New Southbound Policy Portal
Fatayat NU —The Growing Influence of an Indonesian Women’s Association
There are about 1.8 billion Muslims in the world. It can be difficult to imagine the diversity of beliefs in the Muslim community, in which radical, moderate, and tolerant views can be found. The NU, a moderate, traditionalist organization, is Indonesia’s largest Islamic group, with about 50 million members.
A place of one’s own
On the last day of 2017, while many in Taipei were still making New Year’s Eve plans, Muslim men and women in traditional dress passed through the underground shopping mall at the Zhongshan Metro station and gathered before a private home in a quiet lane off Chang’an West Road, where they removed their shoes and kneeled reverently on a green carpet for the day’s prayers.
The crowd had gathered for a special occasion, the wedding of the son of a senior member of NU’s Taiwan organization. NU members had come from all over Taiwan to offer their congratulations and take the rare opportunity to socialize with acquaintances. A succession of dishes was carried from the house’s kitchen to share with visitors who had not yet eaten. Seated on the ground, the celebrants enjoyed the food and chatted about everyday life.
Tarnia Tari is the director of the Taipei office of Fatayat NU, the NU’s women’s youth league. She has been working in Taiwan for 11 years already and currently works as a caregiver. She has only her Sunday holiday to spend on association affairs. She points out that women account for most of the Indonesian workers in Taiwan and that the NU hopes to use the meetings of the women’s association to encourage women to support each other and to provide them with greater assistance if they need it. Aside from Taipei, Fatayat NU has set up branches in Taichung and Changhua.
In explanation of the NU’s importance to the Indonesian Muslim community, Tari points out that Islam places great value on doctrine and encourages Muslims to set aside some time each day to listen to sermons by imams. “The association gives them an opportunity to listen to sermons by Indonesian imams on a regular basis,” she says. “Once or twice a month, the NU also invites a prominent imam to Taiwan to preach to adherents—something we really look forward to.”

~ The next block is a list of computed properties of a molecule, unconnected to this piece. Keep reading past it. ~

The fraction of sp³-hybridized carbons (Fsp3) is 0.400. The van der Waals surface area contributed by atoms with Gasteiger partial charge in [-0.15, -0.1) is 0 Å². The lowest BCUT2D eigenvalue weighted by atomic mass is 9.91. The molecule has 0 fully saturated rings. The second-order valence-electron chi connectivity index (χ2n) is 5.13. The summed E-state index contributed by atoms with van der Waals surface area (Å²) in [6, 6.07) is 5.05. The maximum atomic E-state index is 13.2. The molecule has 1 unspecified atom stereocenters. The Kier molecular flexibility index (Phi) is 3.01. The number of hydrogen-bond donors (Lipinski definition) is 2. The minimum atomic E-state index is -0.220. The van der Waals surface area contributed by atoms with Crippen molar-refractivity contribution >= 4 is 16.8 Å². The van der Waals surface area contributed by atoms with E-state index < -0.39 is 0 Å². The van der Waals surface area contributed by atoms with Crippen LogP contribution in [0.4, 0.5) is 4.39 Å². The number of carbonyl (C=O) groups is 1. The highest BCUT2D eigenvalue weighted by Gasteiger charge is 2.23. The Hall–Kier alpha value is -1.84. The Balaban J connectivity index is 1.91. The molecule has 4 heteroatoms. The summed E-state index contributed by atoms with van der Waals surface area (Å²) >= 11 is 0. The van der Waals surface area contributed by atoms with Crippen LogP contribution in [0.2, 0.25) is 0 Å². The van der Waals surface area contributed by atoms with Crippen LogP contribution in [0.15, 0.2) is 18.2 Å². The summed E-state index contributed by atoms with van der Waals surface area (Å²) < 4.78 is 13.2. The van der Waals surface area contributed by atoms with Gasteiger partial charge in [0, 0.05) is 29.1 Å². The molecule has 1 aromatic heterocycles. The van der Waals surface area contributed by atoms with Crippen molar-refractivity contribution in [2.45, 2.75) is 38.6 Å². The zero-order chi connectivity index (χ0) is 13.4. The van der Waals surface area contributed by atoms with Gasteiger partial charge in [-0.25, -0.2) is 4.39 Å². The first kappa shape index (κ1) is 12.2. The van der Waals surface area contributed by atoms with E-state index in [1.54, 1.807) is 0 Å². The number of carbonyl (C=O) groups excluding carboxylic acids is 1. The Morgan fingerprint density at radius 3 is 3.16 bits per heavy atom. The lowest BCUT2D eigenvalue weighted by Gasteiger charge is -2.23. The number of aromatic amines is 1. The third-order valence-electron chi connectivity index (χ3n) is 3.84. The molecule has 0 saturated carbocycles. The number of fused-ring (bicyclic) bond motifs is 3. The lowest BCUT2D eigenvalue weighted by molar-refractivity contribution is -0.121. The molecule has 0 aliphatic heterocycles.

Ministry of Labor statistics show that at the end of November 2017 there were 670,000 foreign workers in Taiwan, including 260,000 from Indonesia. Of the Indonesian workers 90% are Muslim, making Indonesia a major source for Taiwan’s Muslim community. Although there are mosques in Taipei, Zhongli (Taoyuan), Dayuan (Taoyuan), Taichung, Tainan, Kaohsiung, and Donggang (Pingtung), long working hours make it difficult for migrant workers to attend, and the mosques are often some distance from train or subway stations. Nearly all the NU branch offices, on the other hand, are located close to stations and hold regular gatherings every second and fourth Sunday of the month, which makes it easy to remember. The NU branches have nearly supplanted the role of Taiwan’s mosques.
“In the past, Indonesian Muslims had trouble finding a place to worship,” Tari says. “Later, a group of devout Muslims took the initiative to establish a Taiwan branch of the NU, with full support of the Indonesian parent organization.”
After the founding of the Taiwan branch, the Taipei Railway Station became the main place where Muslim migrant workers gathered for prayers, but prayers were scheduled only once every three months until the NU found a permanent location in a backstreet off of Chang’an West Road, which allowed Muslims to pray weekly at a time that suited them or attend larger monthly prayer services. The establishment of the NU branch finally helped foster a sense of belonging for Indonesian Muslims working in Taiwan.
A bridge for migrant workers
The NU combines elements of conventional Islamic theology and Sufism. It promotes mainstream religious practices and the cultivation of “goodness” in daily life through introspection and positive thinking. The organization is committed to combating radicalism, extremism, and terrorism. It is a major force for anti-radicalization efforts and highly influential in Indonesia. In Taiwan, the NU also works closely with the Indonesian Economic and Trade Office to Taipei, Indonesia’s representative office in Taiwan, to assist Indonesian migrant workers.